Loading presentation...

Present Remotely

Send the link below via email or IM


Present to your audience

Start remote presentation

  • Invited audience members will follow you as you navigate and present
  • People invited to a presentation do not need a Prezi account
  • This link expires 10 minutes after you close the presentation
  • A maximum of 30 users can follow your presentation
  • Learn more about this feature in our knowledge base article

Do you really want to delete this prezi?

Neither you, nor the coeditors you shared it with will be able to recover it again.


Getting Started with Web GIS

Engage students with inquiry-based learning while building critical-thinking skills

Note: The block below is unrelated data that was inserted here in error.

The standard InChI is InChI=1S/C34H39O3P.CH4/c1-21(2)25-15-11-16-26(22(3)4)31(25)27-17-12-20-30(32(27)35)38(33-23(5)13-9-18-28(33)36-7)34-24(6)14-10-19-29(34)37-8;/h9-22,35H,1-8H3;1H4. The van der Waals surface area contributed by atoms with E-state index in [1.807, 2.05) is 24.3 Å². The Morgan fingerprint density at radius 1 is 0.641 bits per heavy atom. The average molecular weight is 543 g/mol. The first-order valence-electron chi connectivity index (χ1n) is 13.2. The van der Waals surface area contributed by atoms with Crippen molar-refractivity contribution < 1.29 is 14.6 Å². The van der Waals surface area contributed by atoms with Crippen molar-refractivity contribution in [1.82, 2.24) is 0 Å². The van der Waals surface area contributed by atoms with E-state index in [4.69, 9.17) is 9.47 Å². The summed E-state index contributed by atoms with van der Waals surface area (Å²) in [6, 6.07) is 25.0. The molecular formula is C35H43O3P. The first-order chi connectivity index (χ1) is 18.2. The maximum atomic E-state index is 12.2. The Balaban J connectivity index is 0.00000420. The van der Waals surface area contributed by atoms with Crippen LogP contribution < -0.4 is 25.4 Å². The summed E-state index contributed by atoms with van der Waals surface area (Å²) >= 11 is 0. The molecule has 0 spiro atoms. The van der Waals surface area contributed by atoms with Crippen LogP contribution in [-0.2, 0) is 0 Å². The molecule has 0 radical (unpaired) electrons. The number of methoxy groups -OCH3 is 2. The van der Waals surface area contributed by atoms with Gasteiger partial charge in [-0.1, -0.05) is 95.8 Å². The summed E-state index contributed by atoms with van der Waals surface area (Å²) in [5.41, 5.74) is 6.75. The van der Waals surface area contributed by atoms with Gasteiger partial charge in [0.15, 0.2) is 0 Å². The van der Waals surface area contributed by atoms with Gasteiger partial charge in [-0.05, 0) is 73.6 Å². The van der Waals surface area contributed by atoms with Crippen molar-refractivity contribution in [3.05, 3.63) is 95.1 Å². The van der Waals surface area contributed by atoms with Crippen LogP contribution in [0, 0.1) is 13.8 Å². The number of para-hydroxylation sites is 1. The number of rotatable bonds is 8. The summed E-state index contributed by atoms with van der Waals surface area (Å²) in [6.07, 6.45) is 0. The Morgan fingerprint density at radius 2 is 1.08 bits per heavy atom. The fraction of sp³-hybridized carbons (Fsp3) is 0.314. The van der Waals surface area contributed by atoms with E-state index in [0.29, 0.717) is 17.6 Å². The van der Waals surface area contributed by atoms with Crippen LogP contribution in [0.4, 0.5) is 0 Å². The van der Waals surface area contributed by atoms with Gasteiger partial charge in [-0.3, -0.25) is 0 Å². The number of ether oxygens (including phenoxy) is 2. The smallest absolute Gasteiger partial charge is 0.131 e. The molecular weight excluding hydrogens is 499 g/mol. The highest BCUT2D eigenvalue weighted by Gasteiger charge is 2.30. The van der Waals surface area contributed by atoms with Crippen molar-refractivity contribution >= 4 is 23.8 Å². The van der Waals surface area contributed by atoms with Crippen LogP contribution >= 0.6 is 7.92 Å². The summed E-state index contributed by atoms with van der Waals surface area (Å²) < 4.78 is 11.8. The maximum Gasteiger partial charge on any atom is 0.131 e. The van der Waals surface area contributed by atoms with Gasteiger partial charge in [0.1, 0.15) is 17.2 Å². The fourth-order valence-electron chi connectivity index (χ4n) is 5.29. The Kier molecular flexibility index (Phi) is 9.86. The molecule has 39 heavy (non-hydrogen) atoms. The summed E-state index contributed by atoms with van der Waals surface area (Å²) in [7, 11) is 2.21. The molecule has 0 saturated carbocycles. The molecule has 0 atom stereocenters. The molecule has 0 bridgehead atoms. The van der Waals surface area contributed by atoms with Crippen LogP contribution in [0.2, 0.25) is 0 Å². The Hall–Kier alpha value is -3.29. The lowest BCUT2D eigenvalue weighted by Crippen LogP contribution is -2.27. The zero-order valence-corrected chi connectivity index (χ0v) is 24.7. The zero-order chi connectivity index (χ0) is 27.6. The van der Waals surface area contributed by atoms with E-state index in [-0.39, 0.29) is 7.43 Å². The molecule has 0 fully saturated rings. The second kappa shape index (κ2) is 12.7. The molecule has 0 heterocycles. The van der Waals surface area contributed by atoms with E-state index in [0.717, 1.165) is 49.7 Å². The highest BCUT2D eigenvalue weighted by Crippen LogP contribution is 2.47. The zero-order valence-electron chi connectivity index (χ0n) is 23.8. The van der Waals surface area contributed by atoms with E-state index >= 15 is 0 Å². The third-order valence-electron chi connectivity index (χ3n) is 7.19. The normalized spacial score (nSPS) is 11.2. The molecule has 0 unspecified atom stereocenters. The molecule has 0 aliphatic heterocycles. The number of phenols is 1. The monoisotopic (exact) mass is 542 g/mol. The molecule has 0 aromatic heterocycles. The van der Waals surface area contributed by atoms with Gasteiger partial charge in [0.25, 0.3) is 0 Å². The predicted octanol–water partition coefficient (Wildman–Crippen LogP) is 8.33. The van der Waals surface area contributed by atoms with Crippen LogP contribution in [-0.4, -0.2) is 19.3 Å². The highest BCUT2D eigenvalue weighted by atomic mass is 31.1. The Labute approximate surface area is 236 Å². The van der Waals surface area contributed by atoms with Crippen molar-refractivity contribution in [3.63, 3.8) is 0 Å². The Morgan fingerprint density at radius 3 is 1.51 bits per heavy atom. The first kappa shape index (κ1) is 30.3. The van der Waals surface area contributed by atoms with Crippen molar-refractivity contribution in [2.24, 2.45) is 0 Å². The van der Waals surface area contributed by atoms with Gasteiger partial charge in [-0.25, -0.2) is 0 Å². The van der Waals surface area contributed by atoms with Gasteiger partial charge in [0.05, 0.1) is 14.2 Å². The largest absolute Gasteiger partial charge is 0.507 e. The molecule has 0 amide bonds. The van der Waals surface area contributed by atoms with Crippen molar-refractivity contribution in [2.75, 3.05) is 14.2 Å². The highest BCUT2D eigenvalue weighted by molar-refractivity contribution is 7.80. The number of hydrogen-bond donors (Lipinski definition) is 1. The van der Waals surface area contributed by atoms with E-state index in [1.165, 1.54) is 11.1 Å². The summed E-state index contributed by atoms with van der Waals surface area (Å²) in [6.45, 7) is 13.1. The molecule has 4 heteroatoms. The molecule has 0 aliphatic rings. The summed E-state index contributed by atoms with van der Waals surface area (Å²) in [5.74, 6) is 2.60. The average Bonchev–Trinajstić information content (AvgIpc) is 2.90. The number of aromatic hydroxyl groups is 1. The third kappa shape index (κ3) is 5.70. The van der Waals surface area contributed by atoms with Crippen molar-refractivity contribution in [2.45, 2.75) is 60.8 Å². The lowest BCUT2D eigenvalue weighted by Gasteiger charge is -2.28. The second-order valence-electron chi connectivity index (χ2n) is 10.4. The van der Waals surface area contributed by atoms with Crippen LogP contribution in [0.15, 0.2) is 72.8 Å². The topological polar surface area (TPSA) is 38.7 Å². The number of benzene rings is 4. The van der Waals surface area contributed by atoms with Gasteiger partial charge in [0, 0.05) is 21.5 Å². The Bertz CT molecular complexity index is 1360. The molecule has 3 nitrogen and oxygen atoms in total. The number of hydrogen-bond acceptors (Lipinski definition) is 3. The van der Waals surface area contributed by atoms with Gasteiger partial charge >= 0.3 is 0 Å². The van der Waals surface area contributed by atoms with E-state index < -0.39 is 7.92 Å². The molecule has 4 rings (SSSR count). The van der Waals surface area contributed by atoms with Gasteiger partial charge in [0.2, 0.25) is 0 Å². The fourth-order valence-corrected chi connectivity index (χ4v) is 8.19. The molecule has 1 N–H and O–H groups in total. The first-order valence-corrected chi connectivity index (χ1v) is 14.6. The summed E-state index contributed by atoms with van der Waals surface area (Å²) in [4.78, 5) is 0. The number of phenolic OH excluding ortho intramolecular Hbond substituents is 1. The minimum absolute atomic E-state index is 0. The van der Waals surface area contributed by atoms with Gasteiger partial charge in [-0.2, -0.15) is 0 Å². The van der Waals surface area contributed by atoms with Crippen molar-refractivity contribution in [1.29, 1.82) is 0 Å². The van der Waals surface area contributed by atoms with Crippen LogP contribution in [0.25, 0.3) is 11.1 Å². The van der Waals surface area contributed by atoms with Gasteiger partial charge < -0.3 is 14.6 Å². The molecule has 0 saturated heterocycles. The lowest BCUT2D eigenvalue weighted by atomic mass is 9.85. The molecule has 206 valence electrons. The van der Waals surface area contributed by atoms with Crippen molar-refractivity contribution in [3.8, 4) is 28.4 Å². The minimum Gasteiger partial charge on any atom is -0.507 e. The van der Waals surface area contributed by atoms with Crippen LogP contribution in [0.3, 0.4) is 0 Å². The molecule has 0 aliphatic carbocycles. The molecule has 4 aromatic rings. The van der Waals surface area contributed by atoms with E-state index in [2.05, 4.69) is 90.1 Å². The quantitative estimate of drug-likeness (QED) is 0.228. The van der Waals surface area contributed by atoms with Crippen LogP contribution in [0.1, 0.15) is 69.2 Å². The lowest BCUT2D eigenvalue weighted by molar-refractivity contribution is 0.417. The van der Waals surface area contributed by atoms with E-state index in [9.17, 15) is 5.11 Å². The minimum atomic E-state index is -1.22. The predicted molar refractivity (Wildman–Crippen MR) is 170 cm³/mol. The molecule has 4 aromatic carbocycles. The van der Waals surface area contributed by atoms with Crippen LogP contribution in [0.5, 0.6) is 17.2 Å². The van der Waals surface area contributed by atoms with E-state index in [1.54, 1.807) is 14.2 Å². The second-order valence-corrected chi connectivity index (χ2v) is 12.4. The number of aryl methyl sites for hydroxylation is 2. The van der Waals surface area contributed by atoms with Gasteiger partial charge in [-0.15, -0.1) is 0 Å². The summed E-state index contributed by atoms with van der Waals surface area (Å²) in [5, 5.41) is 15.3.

ashleigh harris

on 16 August 2012

Comments (0)

Please log in to add your comment.

Report abuse

Transcript of Getting Started with Web GIS

Get Started ! Click Here to Learn More strengthens students’ higher order thinking skills improves geographic thinking and spatial literacy Search for a Lesson Thank Why use GIS? Case Study Toronto French School students develop critical-thinking with ArcGIS Online. Got a question? Need some help?
Want to schedule a classroom visit?

Whatever it is, we'd love to hear from you!

Call or email us at:
416-446-1639 "I was impressed with the amount of user friendly information, data and lesson plans on the ESRI Canada web site. The [Teacher Candidates] found them extremely valuable and informative".
Keith Hole
UWO Lecturer
Faculty of Education You! Search for
Web Lessons engages students through inquiry-based learning What is GIS? GIS is... “The application of GIS is limited only by the imagination of those who use it.” Quote: Click the Globe